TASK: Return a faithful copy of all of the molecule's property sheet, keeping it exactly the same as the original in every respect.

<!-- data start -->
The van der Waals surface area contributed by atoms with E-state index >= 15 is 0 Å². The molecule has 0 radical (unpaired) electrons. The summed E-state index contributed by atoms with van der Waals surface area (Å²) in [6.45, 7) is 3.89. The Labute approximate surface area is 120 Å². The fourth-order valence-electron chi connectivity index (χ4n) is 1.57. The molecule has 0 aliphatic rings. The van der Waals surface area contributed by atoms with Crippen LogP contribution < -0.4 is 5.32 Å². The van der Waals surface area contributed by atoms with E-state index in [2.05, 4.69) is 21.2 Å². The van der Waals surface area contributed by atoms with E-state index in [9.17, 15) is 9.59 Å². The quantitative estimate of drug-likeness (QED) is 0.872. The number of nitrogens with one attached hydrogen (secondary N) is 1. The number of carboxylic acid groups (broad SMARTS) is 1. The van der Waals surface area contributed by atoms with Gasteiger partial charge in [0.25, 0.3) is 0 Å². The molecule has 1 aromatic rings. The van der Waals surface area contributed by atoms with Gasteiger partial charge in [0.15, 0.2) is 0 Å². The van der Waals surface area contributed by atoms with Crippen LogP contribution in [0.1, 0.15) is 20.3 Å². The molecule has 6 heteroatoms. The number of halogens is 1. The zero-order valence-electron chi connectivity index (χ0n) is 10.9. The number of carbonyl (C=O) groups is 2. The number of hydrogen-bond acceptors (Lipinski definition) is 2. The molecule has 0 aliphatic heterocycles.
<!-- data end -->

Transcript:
The van der Waals surface area contributed by atoms with E-state index >= 15 is 0 Å². The molecule has 0 radical (unpaired) electrons. The summed E-state index contributed by atoms with van der Waals surface area (Å²) in [6.45, 7) is 3.89. The Labute approximate surface area is 120 Å². The fourth-order valence-electron chi connectivity index (χ4n) is 1.57. The molecule has 0 aliphatic rings. The van der Waals surface area contributed by atoms with Crippen LogP contribution < -0.4 is 5.32 Å². The van der Waals surface area contributed by atoms with E-state index in [2.05, 4.69) is 21.2 Å². The van der Waals surface area contributed by atoms with E-state index in [9.17, 15) is 9.59 Å². The quantitative estimate of drug-likeness (QED) is 0.872. The number of nitrogens with one attached hydrogen (secondary N) is 1. The number of carboxylic acid groups (broad SMARTS) is 1. The van der Waals surface area contributed by atoms with Gasteiger partial charge in [0.25, 0.3) is 0 Å². The molecule has 1 aromatic rings. The van der Waals surface area contributed by atoms with Gasteiger partial charge in [0.15, 0.2) is 0 Å². The van der Waals surface area contributed by atoms with Crippen LogP contribution in [0.1, 0.15) is 20.3 Å². The molecule has 6 heteroatoms. The number of halogens is 1. The zero-order valence-electron chi connectivity index (χ0n) is 10.9. The number of carbonyl (C=O) groups is 2. The number of hydrogen-bond acceptors (Lipinski definition) is 2. The molecule has 0 aliphatic heterocycles.